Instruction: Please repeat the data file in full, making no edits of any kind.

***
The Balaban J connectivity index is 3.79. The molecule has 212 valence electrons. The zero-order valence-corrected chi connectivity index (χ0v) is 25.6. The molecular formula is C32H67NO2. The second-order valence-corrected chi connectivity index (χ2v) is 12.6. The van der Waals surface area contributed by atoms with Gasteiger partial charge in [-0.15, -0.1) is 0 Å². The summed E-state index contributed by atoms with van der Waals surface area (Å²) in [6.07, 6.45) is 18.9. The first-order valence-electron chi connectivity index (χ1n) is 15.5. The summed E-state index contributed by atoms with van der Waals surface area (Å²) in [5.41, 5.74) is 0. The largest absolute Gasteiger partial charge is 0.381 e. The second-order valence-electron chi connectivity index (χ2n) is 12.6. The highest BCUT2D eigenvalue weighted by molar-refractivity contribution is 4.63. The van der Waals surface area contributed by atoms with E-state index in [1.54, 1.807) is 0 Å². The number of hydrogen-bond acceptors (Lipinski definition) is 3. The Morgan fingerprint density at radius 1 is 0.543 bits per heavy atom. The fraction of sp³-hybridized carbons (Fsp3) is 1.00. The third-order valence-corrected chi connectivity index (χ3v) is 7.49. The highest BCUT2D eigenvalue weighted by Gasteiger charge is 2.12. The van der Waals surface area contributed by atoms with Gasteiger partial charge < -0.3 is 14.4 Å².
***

The Balaban J connectivity index is 3.79. The molecule has 212 valence electrons. The zero-order valence-corrected chi connectivity index (χ0v) is 25.6. The molecular formula is C32H67NO2. The second-order valence-corrected chi connectivity index (χ2v) is 12.6. The van der Waals surface area contributed by atoms with Gasteiger partial charge in [-0.15, -0.1) is 0 Å². The summed E-state index contributed by atoms with van der Waals surface area (Å²) in [6.07, 6.45) is 18.9. The first-order valence-electron chi connectivity index (χ1n) is 15.5. The summed E-state index contributed by atoms with van der Waals surface area (Å²) in [5.41, 5.74) is 0. The largest absolute Gasteiger partial charge is 0.381 e. The second-order valence-electron chi connectivity index (χ2n) is 12.6. The highest BCUT2D eigenvalue weighted by molar-refractivity contribution is 4.63. The van der Waals surface area contributed by atoms with E-state index in [1.54, 1.807) is 0 Å². The number of hydrogen-bond acceptors (Lipinski definition) is 3. The Morgan fingerprint density at radius 1 is 0.543 bits per heavy atom. The fraction of sp³-hybridized carbons (Fsp3) is 1.00. The third-order valence-corrected chi connectivity index (χ3v) is 7.49. The highest BCUT2D eigenvalue weighted by Gasteiger charge is 2.12. The van der Waals surface area contributed by atoms with Gasteiger partial charge < -0.3 is 14.4 Å².